Find us on Facebook

Former Medina assistant principal cites many positives at district

By Tom Rivers, Editor Posted 30 November 2016 at 11:41 am
Photo by Tom Rivers: Dr. Michael Weyrauch, principal at the Orleans-Niagara BOCES in Medina, speaks with community members during a forum on Tuesday evening where residents could ask questions to the finalist for district superintendent.

Photo by Tom Rivers: Dr. Michael Weyrauch, principal at the Orleans-Niagara BOCES in Medina, speaks with community members during a forum on Tuesday evening where residents could ask questions to the finalist for district superintendent.

MEDINA – Dr. Michael Weyrauch said kids always come first when running a school district.

He would have a visible presence, greeting students in the morning and afternoon, and keeping student opportunities at the forefront of decision making.

Weyrauch is currently principal at the Orleans-Niagara BOCES in Medina. He works with 640 students from seven school districts. He oversees about 40 staff members and a $5 million budget.

Weyrauch started his career in Medina as a technology teacher 13 years ago.

He moved to administration because he said he wanted to work with more students, and was welcomed by the district to serve as assistant principal at the middle school. He was principal there for four years before going to BOCES to be principal of the education center in Medina.

Not only has Weyrauch been accountable to 2 bosses at BOCES, but he also has worked closely with the superintendents at the seven districts.

“I have a ton of experience at BOCES that I never would have had in a traditional school setting,” he said on Tuesday when he was interviewed as one of three finalists for Medina’s school superintendent.

Weyrauch earned his administration certification from Brockport State College before earning his doctorate in educational leadership at the University of Rochester.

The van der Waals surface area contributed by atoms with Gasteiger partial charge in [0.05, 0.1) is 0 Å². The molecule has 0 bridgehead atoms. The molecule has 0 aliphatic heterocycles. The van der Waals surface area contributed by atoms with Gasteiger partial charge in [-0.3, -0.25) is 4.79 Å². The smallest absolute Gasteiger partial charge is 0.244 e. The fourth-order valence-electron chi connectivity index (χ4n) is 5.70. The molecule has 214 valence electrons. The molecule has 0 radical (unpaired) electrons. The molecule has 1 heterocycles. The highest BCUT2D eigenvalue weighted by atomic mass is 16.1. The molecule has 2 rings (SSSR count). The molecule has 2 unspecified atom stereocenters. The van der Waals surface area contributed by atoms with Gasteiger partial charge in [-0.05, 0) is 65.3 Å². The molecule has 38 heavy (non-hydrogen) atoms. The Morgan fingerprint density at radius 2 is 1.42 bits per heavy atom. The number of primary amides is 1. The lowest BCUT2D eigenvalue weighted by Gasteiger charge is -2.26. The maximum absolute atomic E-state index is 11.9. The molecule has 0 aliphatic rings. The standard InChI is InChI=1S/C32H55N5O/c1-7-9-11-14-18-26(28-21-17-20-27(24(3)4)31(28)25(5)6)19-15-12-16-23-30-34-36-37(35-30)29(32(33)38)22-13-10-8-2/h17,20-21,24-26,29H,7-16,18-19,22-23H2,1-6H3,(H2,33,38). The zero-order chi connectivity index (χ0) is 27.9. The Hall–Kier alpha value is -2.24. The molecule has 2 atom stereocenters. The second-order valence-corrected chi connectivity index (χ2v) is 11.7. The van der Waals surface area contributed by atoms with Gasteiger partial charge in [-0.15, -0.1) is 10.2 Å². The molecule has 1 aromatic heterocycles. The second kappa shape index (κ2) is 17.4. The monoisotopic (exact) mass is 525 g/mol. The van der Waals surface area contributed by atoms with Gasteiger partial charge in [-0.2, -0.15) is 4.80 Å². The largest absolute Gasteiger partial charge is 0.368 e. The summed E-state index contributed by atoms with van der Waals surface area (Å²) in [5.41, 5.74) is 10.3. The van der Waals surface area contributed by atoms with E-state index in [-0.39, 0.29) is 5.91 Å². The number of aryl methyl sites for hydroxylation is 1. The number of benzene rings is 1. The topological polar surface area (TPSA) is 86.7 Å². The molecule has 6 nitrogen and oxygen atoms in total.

Weyrauch met with teachers, administrators, students and other district stakeholders on Tuesday. He was impressed by the level of commitment by everyone towards the district’s success.

“The students are extremely proud and push themselves to meet the expectations of their teachers,” Weyrauch said at an evening community forum.

He believes in the pursuit of excellence, and preparing students for life after high school, whether in trades, college, the military – whatever the next step may be.

At BOCES, he has brought in numerous career professionals to connect with students, and has pushed for the latest in technology for students and teachers to meet or exceed industry standards.

Weyrauch said a district can’t “give everyone what they want,” but he said with long-term planning a district can stay at the forefront of technology and resources without overburdening the taxpayers.

The superintendent candidate praised the district for recent gains in student achievement, especially with high school Regents. The scores in grades 3 through 8 seem to be at a plateau, Weyrauch said. However, the opt-out movement for standardized tests has left the district without a full sample for a student assessment. He wants to see more data to determine student progress, and then plan for how the district can help students who are struggling to meet standards.

Weyrauch told community members that he would work in collaboration with the Board of Education, teachers, staff and parents.

“You need that supportive mindset that it’s a family with a lot of children,” he said.

He favors the shared services arrangement with Lyndonville, where Lyndonville students play on Medina football and boys soccer teams as well as other shared athletics, and Medina students are part of Lyndonville’s school musical.

Weyrauch also said he would push for improved communication from the district to the community, through social media, the district website and local media, including the Orleans Hub and The Daily News in Batavia.

The district is meeting with the three superintendent finalists this week.

Stephen Lunden, the assistant superintendent at Maryvale, met with school stakeholders on Monday. Dr. Aaron Slack, principal of Lyndonville High School, will meet with several district groups today, including a community forum at 6 p.m. at the district office.

Return to top